By Terry Dean
The River Forest Police Department and village government are considering issuing local ordinance tickets to low-level marijuana users and funneling those offenders into treatment and education programs.
It's a move that coincides with a trend in Oak Park and the city of Chicago to rethink how to prosecute minor drug offenses. Craig Rutz, deputy chief of the River Forest police, said the village is currently reviewing a recommendation to the River Forest village board that could be taken up sometime this fall. Rutz added that the village is coordinating their effort with Oak Park so that they're both "on the same page."
Oak Park police and a parent group, IMPACT, are backing a recommendation to the Oak Park village board, scheduled to be considered sometime in September, as reported by Wednesday Journal last week. At the state and county level, elected officials are also pushing for treatment and fines for petty marijuana users.
Rutz said that, personally, he has never been in favor of assessing criminal charges to casual marijuana users but that he and other officers have followed the directives of lawmakers. Officers in River Forest don't spend a lot of time on low-level cases but rather on larger drug sales, the deputy chief explained.
"I think it has always been a misdirected effort to treat casual usage as a criminal offense," Rutz said. "Generally, officers seem to view it as a waste of time and resources in putting people in jail for minor crimes.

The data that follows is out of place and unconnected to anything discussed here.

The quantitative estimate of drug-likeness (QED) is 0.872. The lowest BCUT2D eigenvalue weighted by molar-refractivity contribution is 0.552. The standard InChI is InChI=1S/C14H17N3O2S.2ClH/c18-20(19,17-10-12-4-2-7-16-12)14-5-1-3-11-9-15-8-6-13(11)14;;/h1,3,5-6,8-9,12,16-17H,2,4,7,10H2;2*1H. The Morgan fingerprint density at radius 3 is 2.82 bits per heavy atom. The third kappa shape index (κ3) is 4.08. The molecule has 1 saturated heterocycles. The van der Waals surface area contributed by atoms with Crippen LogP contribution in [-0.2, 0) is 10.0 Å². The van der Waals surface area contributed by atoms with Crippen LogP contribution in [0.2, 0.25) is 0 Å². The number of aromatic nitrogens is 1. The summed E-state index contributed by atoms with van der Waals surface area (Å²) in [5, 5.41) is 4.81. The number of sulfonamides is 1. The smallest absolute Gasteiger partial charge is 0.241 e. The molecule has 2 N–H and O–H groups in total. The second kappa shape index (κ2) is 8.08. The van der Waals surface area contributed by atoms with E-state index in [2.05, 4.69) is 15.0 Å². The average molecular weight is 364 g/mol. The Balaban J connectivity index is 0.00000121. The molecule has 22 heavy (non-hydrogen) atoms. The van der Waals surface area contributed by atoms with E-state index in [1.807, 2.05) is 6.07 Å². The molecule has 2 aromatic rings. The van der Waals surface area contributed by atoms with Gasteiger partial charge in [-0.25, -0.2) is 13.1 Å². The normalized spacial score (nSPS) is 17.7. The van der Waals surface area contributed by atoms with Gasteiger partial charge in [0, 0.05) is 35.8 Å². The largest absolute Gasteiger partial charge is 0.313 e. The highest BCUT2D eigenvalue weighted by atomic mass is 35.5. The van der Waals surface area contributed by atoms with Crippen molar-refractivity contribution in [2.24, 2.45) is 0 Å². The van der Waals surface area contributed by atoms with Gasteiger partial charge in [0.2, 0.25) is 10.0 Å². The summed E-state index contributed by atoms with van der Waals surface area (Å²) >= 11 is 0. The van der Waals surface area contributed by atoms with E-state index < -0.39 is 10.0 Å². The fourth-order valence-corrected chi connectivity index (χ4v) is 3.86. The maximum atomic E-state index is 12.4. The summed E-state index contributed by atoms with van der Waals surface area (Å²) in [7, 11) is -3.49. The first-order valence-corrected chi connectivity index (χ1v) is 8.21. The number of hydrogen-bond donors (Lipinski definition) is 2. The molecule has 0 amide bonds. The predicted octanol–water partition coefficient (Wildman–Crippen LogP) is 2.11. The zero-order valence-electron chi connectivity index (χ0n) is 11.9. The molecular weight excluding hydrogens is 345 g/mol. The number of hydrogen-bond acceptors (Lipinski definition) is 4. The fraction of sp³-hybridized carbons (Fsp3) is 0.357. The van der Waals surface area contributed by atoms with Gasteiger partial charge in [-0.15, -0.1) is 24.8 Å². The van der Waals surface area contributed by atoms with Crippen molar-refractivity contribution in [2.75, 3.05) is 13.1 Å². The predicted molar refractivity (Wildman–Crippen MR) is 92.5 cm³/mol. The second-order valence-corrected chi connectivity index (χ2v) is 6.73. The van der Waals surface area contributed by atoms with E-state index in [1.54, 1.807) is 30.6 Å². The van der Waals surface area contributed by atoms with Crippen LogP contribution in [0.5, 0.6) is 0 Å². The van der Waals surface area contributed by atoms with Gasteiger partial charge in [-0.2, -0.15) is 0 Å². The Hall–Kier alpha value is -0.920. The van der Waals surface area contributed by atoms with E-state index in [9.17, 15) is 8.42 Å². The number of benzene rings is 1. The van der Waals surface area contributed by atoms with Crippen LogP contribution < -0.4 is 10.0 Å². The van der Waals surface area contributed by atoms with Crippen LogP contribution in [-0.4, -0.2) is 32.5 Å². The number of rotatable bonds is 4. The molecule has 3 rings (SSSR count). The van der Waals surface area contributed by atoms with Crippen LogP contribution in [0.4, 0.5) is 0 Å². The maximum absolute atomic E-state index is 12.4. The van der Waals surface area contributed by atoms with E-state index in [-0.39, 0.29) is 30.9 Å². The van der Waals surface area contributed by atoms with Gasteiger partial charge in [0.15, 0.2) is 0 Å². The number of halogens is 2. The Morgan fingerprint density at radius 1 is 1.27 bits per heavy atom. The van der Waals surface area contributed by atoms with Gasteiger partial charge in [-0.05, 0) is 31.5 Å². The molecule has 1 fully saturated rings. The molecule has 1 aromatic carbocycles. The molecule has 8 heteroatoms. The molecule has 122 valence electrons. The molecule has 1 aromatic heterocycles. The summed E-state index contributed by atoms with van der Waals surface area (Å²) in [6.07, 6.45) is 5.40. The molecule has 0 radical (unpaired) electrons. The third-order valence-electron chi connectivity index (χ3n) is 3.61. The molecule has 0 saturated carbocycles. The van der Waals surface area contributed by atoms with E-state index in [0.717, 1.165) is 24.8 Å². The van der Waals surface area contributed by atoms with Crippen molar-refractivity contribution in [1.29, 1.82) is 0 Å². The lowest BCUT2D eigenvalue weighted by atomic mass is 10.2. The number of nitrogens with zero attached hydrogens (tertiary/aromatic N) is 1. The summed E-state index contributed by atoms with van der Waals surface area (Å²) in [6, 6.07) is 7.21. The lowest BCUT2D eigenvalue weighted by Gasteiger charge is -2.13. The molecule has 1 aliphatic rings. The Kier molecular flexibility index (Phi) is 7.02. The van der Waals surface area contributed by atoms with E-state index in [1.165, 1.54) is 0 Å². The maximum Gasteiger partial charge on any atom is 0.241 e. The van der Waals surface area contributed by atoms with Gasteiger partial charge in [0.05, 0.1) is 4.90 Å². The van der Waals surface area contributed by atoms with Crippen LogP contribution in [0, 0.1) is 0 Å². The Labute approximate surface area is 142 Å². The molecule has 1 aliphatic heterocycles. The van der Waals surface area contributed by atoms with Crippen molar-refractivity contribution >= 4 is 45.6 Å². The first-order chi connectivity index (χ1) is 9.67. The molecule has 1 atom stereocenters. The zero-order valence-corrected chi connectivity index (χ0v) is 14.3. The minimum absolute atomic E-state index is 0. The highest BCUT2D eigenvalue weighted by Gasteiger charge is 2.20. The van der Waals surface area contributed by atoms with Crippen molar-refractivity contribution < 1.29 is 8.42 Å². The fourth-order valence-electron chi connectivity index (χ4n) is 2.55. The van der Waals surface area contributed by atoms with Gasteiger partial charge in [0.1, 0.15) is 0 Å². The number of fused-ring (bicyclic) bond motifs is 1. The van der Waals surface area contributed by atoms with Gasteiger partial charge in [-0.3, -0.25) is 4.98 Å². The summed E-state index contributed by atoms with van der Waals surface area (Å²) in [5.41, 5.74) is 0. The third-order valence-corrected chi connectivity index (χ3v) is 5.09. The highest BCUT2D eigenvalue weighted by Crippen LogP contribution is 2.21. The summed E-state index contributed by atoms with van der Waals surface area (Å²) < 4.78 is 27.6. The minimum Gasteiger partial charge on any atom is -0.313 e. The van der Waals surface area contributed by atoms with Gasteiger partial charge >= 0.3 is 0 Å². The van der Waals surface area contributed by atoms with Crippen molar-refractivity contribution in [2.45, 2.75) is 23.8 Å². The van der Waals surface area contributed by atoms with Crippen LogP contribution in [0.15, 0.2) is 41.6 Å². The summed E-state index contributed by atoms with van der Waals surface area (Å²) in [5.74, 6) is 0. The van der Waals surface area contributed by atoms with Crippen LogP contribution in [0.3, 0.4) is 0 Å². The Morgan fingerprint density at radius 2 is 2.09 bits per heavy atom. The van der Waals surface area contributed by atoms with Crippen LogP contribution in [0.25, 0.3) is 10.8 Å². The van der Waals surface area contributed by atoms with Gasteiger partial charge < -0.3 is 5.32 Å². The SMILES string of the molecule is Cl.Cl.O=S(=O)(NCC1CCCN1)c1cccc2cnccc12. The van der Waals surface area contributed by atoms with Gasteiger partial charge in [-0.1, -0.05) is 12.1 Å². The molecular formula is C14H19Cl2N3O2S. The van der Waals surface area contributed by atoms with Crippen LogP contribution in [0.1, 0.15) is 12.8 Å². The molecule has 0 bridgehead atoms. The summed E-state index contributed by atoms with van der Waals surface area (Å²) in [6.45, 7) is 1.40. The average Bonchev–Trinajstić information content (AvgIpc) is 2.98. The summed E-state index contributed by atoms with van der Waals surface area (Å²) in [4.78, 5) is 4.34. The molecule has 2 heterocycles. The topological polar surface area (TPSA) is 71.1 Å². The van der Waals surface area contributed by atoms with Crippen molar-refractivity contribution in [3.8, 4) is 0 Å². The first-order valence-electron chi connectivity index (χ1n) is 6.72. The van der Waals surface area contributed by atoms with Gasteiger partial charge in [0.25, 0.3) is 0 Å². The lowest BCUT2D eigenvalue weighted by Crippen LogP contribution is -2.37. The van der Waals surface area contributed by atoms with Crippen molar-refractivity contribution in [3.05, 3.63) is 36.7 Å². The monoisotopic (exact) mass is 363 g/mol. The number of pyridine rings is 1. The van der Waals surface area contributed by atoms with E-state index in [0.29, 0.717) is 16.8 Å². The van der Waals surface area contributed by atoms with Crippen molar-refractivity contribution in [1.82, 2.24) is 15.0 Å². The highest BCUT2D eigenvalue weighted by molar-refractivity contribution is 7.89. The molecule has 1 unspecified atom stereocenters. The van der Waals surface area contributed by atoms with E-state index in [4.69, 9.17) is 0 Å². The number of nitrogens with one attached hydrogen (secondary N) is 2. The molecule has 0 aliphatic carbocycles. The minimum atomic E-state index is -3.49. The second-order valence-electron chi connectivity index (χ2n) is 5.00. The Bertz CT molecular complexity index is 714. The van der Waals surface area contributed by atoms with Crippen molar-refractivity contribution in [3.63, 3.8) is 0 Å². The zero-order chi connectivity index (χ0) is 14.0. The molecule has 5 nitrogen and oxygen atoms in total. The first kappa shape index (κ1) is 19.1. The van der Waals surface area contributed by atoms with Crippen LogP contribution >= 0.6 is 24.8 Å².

"There are a lot of negatives associated with marijuana, don't get me wrong," Rutz added, "but the issue is really that the war on drugs has not worked and putting people in prison for ridiculous things and giving them a criminal record when this is really an educational issue.
"If anything, it puts them in contact with people who might introduce them to harder drugs," Rutz said.
The parent and community group IMPACT is also working with officials in River Forest, said George Thompson, the group's law enforcement subcommittee chair, adding that the group's focus remains on teens who use marijuana, tobacco and alcohol.
But Thompson said the group supports the "therapeutic versus punitive" approach elected officials are now coming around to. The group, which was formed in response to the anti-substance-abuse campaign that began last year by mostly OPRF parents, is trying to change local laws to reflect this new mindset.
Thompson said the group will launch a public awareness campaign once those changes take effect, an effort that will involve educating kids and parents on the new law. But Thompson added that a change in culture is what's most needed.
"There's always been this view that if you — and neither I nor the group supports this — but that if you make marijuana legal in some way, that more kids will use it and so on, when in truth, because the penalties are so severe, most people don't report it because they don't want their neighbor to get in trouble or to have their neighbor mad at them," Thompson said. "If you go to a therapeutic approach, you [can] actually help your neighbor and it's not going to hurt them."
Answer Book 2017
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